A Rat Is Not Just a Rat

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The childhood classic Charlotte’s Web likely took place somewhere in the Midwest, and it provides some entertaining “insights” into the “psyche” of rats, although not likely any of the rodents in Arizona. In the story, Wilbur the pig questions Templeton, the resident rat, about his name. The rat responds:

Did you say ‘just the rat’? For your information, pig: The rat rules! We were here long before your kind and we’ll be here long after. So, you just keep that in mind next time you feel like reducing me to just ‘the rat’.

Although Templeton’s exact rat heritage remains untold, he was right when he said rats are here to stay, which is why it’s so important to identify the type of rodent you’re dealing with in your home.

Rats and Mice: Differentiating Rodents in Arizona

Many people tend to get rats and mice mixed up. There are several ways to distinguish rats from mice, although no one method is foolproof.

In general, adult rats are bigger then mice. However, an immature rat may be difficult to distinguish from a mouse. Adult rats often weigh close to 12 ounces, whereas an adult mouse weighs about .5 ounce. Generally, rats are about twice as long as most mice.

Some other determining factors between rats and mice are:

  • The tail of a mouse is usually much thinner than that of a rat.
  • The eyes of a mouse are proportionately larger than those of a rat.
  • Rats leave bigger droppings than mice (think baked bean vs. rice grain).
  • Rats need a fair amount of water, and often appear in damp and watery areas. Mice need little moisture.

European Stowaways

In the seventeenth and eighteenth centuries, several species of rodents stowed away on ships coming from Europe to North America. One was the Norway rat, sometimes called a sewer rat. Another was the common house mouse. All are found pretty much anywhere where people live throughout the country, including Arizona.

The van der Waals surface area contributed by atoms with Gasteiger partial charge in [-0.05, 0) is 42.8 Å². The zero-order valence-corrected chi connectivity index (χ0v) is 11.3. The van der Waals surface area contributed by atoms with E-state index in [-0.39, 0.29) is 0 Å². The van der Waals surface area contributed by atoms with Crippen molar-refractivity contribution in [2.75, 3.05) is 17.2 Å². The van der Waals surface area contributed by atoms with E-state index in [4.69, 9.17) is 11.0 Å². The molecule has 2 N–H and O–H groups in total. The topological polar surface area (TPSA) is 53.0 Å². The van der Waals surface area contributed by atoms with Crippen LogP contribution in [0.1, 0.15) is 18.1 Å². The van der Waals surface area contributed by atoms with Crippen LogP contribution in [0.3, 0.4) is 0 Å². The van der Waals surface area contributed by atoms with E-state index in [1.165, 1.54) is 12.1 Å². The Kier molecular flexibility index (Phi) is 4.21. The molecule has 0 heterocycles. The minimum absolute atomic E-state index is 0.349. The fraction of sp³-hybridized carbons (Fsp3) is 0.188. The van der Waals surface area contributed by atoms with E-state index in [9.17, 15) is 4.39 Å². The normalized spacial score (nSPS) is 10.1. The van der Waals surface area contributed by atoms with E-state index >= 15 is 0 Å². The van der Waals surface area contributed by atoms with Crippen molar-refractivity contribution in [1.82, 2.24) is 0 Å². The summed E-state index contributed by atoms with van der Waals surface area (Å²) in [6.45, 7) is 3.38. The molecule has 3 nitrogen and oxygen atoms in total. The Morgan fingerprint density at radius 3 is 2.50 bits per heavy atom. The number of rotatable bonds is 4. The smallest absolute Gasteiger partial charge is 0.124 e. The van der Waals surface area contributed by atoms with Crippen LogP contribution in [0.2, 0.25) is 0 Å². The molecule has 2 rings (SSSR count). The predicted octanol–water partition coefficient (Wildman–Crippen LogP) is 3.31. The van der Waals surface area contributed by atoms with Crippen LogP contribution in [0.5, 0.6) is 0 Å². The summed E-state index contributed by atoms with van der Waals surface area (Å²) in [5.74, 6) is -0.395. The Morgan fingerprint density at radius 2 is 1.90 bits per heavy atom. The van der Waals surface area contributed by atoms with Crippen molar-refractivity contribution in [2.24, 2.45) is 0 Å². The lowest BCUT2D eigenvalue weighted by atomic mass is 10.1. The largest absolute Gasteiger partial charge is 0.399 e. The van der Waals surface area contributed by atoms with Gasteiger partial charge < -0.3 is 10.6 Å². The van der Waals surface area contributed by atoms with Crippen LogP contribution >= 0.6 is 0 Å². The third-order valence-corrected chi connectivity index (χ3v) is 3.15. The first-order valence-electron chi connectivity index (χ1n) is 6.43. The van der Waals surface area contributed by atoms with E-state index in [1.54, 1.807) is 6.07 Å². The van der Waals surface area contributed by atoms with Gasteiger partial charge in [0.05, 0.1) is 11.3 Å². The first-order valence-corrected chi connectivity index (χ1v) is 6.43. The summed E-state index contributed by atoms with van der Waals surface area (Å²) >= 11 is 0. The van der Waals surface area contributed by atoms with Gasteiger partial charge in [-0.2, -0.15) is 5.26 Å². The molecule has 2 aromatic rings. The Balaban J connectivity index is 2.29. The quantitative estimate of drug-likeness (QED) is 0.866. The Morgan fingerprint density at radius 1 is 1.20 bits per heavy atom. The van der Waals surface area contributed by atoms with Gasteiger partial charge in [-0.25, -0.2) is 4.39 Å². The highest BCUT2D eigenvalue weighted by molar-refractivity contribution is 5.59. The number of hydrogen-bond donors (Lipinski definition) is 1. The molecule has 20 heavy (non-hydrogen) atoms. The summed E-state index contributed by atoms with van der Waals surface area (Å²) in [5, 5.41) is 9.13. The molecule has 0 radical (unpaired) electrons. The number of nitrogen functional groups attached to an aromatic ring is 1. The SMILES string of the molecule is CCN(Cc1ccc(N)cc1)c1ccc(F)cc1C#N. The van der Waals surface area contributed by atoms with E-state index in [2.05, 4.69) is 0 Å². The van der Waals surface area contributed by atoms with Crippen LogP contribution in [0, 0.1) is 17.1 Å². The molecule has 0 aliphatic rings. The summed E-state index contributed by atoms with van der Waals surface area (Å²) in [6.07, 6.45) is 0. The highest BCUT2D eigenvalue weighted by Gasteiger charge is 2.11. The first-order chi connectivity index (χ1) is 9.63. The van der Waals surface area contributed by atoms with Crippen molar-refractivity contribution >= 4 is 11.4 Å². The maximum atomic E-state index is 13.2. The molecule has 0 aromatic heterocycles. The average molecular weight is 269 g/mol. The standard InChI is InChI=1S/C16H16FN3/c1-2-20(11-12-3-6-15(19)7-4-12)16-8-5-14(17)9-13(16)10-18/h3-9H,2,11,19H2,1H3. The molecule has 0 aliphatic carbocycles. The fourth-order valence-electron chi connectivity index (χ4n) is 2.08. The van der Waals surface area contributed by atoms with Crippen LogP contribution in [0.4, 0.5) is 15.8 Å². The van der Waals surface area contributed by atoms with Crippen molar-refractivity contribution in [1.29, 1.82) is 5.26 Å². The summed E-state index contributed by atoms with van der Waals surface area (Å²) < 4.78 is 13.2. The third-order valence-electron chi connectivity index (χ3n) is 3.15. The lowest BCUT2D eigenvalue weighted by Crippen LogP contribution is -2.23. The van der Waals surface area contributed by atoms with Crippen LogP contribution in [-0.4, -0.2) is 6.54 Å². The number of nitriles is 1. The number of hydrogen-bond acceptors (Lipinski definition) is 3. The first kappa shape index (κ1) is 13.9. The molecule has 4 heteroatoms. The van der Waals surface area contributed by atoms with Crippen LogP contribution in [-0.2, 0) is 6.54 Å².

In recent years, the roof rats took up residence in certain areas of the state as well. All possess the potential to contaminate food stores, damage wiring, and leave germs within a house.

Arizona and Its Rodents

There are plenty of other types of rats in Arizona. However, some, while referred to as rats, are not true rats.

The pack rat, sometimes called the wood rat or trading rat, lives throughout Arizona. According to Arizona’s Yavapai County Cooperative Extension, pack rats are about as big as Norway rats, but have hairy tails (Norway rats have rather bare tails). They build a specific type of nest that looks like a messy bunch of twigs, leaves, and such, which often appear at the bases of cacti and trees, or in disused structures.

The cotton rat has brownish-black fur and a short body, and is generally smaller than a roof rat. Their hairless tails are shorter than roof rats’ tails. These creatures prefer grassy areas, hedges, and marshy areas. Cotton rats are most known for damaging alfalfa, grain, vegetable, peanut, and fruit crops, according to the Internet Center for Wildlife Damage Management.

Even jaded rodent haters find kangaroo rats rather cute. With its oversize eyes, long tail and outsize hind feet, Kangaroo rats are perfectly suited for desert living. They require little liquid intake, and subsist mostly on seeds, although they sometimes sample vegetation and insects. Kangaroo rats have pouches set near their cheeks that are used for carrying extra seeds, not their babies. Keep in mind that some species of kangaroo rats (there are actually 23 different kangaroo rat species in North America) are endangered and thus protected by law.

Getting Rid of Rodents

The most common ways of dealing with a rat or mouse infestation is trapping and/or poisoning. Knowing the animal helps determine the right approach for dealing with them. Humane traps are an option, although not a popular or practical one for dealing with rats and mice.

For light infestations, a DIY approach may work. However, it is best to leave it to the professionals when dealing with mice and rats, especially when it comes to heavy infestations. Using a professional pest control company not only increases the chances of quick eradiation, but it also relieves homeowners of the “ick” factor associated with trapping and removing pests.